The alarm sounds at 7 a.m., and this is during vacation.
Not your typical time off, though. I have an hour to wash, eat breakfast and get outside to meet the farm manager. I am in San Miniato, Italy, working the grape harvest at the Tuscany estate of Cosimo Maria Masini.
For two weeks I trade my Christian Louboutin heels for boots and my computer keyboard for gardening gloves and clippers.
Cosimo Maria Masini is a certified organic and biodynamic farm. It uses no synthesized chemicals and limited mechanical intervention in the winemaking process. The concept is based on principles derived from Austrian philosopher Rudolf Steiner, who is credited as the founder of biodynamics.
An organization called World Wide Opportunities on Organic Farms, or Wwoof, allows me to work like a dog picking the grapes that will become the 2012 vintage. The organization matches volunteer workers with organic farms in order to share sustainable ways of living. More than 50 countries offer Wwoof opportunities such as working on a coffee plantation in Hawaii or landscaping in New Zealand.
Yes, I volunteered. Yet nonfinancial rewards come in the form of San Miniato sunsets, sweet figs and ripe tomatoes from the orchards lining the property, and the camaraderie of people from diverse backgrounds.
Helen Belogolova, a former trader at Goldman Sachs Group Inc. (GS) for three years and who also worked at BlackRock Inc. (BLK) for a year as a portfolio manager, now is pursuing a Ph.D. at the UCLA Anderson School of Management.
She seems less interested in winemaking and more in spending a few weeks in the beautiful countryside. By contrast, Andrea Bandini, 23, an aspiring winemaker from San Miniato, is working at the farm as part of his internship for the trade.
“It’s obligatory for the program,” he says about his university studies specializing in viticulture and oenology. “I’d like to make wine one day in Tuscany.”
Anthony Vecci, a 25-year-old American who arrived as a Wwoofer at the farm last October, is now a full-time employee.
“I came looking for export jobs, but it’s a difficult industry in Italy,” he said. “Despite experience, you start at the bottom rung and are paid very little and have very little responsibility.”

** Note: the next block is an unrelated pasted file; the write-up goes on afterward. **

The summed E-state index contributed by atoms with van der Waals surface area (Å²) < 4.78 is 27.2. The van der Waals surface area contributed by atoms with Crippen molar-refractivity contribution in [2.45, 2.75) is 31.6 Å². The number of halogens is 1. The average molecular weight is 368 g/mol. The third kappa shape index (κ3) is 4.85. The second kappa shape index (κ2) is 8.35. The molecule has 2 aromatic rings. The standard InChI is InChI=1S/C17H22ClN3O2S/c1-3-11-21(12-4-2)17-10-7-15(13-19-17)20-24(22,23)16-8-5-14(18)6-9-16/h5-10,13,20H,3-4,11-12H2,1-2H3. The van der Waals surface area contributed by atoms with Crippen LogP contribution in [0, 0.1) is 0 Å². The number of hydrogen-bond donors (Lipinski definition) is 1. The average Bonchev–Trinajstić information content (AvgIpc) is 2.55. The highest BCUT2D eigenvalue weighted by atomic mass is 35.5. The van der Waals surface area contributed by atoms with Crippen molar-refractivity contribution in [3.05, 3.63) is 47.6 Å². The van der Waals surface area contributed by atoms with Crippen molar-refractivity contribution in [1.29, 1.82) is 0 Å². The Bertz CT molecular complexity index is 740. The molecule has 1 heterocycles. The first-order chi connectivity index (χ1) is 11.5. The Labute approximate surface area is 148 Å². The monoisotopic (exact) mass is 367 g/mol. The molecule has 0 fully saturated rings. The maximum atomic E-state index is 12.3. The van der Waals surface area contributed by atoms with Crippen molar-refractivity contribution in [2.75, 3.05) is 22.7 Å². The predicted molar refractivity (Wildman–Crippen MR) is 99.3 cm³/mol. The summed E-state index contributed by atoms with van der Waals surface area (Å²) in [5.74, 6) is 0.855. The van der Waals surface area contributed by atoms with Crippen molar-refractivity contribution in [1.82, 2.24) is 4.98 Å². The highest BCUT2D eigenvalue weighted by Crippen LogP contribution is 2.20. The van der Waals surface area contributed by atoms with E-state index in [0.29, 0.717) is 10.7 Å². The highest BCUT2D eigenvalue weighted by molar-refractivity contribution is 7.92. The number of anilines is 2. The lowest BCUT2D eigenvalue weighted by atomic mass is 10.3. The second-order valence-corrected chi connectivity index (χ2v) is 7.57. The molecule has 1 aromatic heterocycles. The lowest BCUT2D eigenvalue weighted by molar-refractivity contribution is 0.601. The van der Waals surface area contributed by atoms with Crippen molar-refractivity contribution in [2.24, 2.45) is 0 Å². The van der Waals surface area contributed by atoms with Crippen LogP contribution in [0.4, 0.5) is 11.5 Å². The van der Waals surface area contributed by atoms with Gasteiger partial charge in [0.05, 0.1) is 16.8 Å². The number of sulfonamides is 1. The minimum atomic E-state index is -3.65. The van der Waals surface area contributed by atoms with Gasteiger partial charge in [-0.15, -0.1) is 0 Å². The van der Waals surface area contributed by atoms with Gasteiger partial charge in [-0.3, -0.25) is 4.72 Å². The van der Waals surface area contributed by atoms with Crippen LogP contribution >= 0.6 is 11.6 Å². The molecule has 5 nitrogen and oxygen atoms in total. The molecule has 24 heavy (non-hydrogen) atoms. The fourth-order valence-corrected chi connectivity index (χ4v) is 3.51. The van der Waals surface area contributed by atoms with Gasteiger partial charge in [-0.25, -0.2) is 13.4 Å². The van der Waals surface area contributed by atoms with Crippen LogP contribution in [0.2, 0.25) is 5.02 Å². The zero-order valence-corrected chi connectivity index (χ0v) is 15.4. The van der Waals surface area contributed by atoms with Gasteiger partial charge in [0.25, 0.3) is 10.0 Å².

About one in 10 people are actually interested in wine when they arrive, Vecci said. “Most see the pictures on the website and think of the stereotypical Tuscan setting and see a beautiful way to vacation.”
Call it a working vacation. While I’m in the minority who are there to experience winemaking, the picturesque backdrop is not lost on me. Nor are the myriad mosquitos that laugh at the long pants and sleeves I wear in soaring temperatures to avoid getting scratched by the thousands of little prickles clinging to my clothes.
We start early to avoid the heat, which this year has been historically high. The sun beats down at as much as 40 degrees Celsius (110 degrees Fahrenheit). Our jugs of cold water are tepid by mid-morning.
A typical day is spent crouched among the dense vines, clipping ripe bunches to fill hundreds of crates that are brought back to the cantina where the winemaking occurs. Stomping grapes with bare feet is still practiced here.
While the rolling hills of Tuscany are beautiful, they’re a hard terrain to work on. Maneuvering with 25-pound (12-kilo) crates in the vineyard is more science than art. Back at the cantina, the grapes are manually dropped into a machine that separates stems from fruit, which is then dumped into the fermentation barrels.
I’m surprised by the weight of the grapes as I plunge my bare arm into the barrel. I’m more surprised by how hot it is at the bottom -- a sign that fermentation is taking place. The pre- fermenting juice tastes as sweet as sugar.
The sweet aroma of alcohol wafts through the cantina. The floor is sticky from juice that has splashed out, all of which means more insects.
We work until about noon and break for lunch, which is washed down with espresso to give us energy to get through the rest of the workday.
The red varietals are turned, or punched down, by hand a few times a day, typically by men. I tried it, standing on the narrow edge of the barrel and using all my weight to push down the grapes with a long, shovel-like metal tool while praying that I wouldn’t fall in. Another worker was not so fortunate.
Some days there’s labeling and packing of boxes of wine that will be shipped for export or sold locally to shops and restaurants.
There’s no maid service. Preparing meals and chores are divided among the workers. Leisure time is spent playing cards, napping or trying to access e-mail or Skype over the spotty Internet connection.
Dinners most nights last for hours and include beer and wine. They are followed by dancing. Weekends are free and often involve trips to nearby destinations.
I’ve never worked so hard on vacation -- nor learned so much. Handpicking allows for more selectivity, so only the healthiest grapes are used, and white varietals are often picked first because red grapes take longer to reach full maturation.
This wasn’t true of the malvasia grapes, a local white variety that becomes Fedardo, Cosimo Maria Masini’s name for the sweet Italian dessert wine known as Vin Santo. After picking, the grapes hang to dry for three to four months until ready to be pressed and aged in small barrels for five years.
Perhaps that’s the only drawback of the experience: having to wait to taste the fruits of my labor.
San Miniato is about 45 minutes by train from Florence. It is the center of a white truffle zone and hosts an annual festival in November. The Wwoof website provides a list of participating farms. Membership is 25 euros ($32.30) and covers medical insurance while working.
(Krista Giovacco is a reporter for Bloomberg News. The opinions expressed are her own.)
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